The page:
Canadian Hijinks: Prorogue Madness
Having spent a good deal of my life exploring problems with the U.S. Constitution, I have a generally high tolerance level for governmental and constitutional confusions. The current mess in Canada, a nation that enjoys an enviable reputation for levelheadedness and civic virtue, underscores that even the best among us can contrive a constitutional structure with big problems.
A quick overview: Two months ago, Canadian voters elected a fragmented Parliament, as follows:
New Democrats 20%
Quebecois <10% The Governor General of Canada, Michaelle Jean (remember her!) asked the Conservative Party leader, Stephen Harper (him, too) to form a government. Harper took office as Prime Minister, but swiftly determined that the majority of Parliament was arrayed solidly against his economic policies -- a significant problem since the Canadian economy is no better than anyone else's right now. A no-confidence vote was adopted by Parliament.
Governor General Michaelle Jean
Canadian Prime Minister (for now) Stephen Harper
Rather than resign as Prime Minister and allow the new majority to form a government, which is rather the accustomed form in such situations, Harper went back to Jean and asked her to “prorogue” Parliament. Jean did so. This means that for the next two months, Harper will continue to sit atop a very shaky government and Parliament will enjoy an extended holiday break.
How this all became possible requires a bit of background. In the eighteenth century, Canada was peopled mostly by earlier colonists from France and American loyalists who abandoned this country after the Revolution went badly for the British. The resulting political culture has been characterized by an intermittently fierce loyalty to Britain and bicultural tensions. Because they never threw the British out, but achieved their independence by gradualist, eminently reasonable, and nonviolent means, our brothers and sisters to the North have never sat down and written out a full-fledged Constitution for themselves. Rather, they make do with:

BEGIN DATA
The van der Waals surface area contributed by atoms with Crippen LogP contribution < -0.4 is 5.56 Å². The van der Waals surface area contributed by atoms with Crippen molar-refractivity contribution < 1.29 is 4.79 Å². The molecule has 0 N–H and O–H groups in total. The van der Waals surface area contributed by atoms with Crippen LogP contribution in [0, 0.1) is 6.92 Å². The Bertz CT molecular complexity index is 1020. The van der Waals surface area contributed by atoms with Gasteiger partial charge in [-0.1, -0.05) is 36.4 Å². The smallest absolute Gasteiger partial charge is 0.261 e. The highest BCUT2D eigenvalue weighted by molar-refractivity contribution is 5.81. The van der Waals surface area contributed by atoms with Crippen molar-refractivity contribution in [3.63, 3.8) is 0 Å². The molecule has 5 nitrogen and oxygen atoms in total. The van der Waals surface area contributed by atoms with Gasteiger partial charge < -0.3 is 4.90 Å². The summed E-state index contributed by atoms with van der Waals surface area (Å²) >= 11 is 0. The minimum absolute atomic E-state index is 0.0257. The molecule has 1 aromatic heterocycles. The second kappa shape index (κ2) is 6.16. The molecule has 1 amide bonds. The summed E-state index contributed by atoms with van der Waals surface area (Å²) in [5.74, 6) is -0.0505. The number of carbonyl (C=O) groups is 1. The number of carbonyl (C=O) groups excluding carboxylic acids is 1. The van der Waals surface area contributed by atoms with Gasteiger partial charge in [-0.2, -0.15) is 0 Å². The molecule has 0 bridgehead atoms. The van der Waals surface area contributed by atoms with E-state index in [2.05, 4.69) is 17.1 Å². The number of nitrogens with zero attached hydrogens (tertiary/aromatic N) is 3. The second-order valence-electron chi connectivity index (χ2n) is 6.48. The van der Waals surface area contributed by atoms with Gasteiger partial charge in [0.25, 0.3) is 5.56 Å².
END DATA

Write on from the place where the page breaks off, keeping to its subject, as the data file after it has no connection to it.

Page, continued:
— The Constitution Act of 1867
— The Constitution Act, 1982
— The English Bill of Rights of 1689
— The Act of Settlement of 1701
— Such other provisions that the Supreme Court of Canada determines are authoritative.
Out of this welter of sources emerges the baffling position of Governor General, occupied since 2005 by the lissome Ms. Jean, whose family left Haiti when she was a girl and who was a prominent radio broadcaster before ascending to her current office. Queen Elizabeth II of the United Kingdom, who remains the Head of State for Canada, appoints the Governor General as her personal representative in Canada. In that role as crypto-Queen, Jean prorogued Parliament, an act of monarchical high-handedness that cost King Charles I his head in 1649.
(According to one of many angry Canadian commentators, other prominent “proroguers” in history include Napoleon, Hitler, Mussolini, Franco, and Pinochet. Not a list on which one would expect a Canadian name.)
I’ll admit it. The American way of getting rid of the British royal family was bloody, painful, and ill-tempered. But we did, after all, get rid of them. I’m guessing there’s quite a few Canadians who are appalled to confront the reality that the nominee of a foreign monarch has the power to banish its democratically-elected legislature for sixty days.
Time for a constitutional amendment? You bet.
What a fun post, David! Seems like the Canadians may be bound for Israel territory as far as fragmentation goes. Now if the Conservatives would only get split up…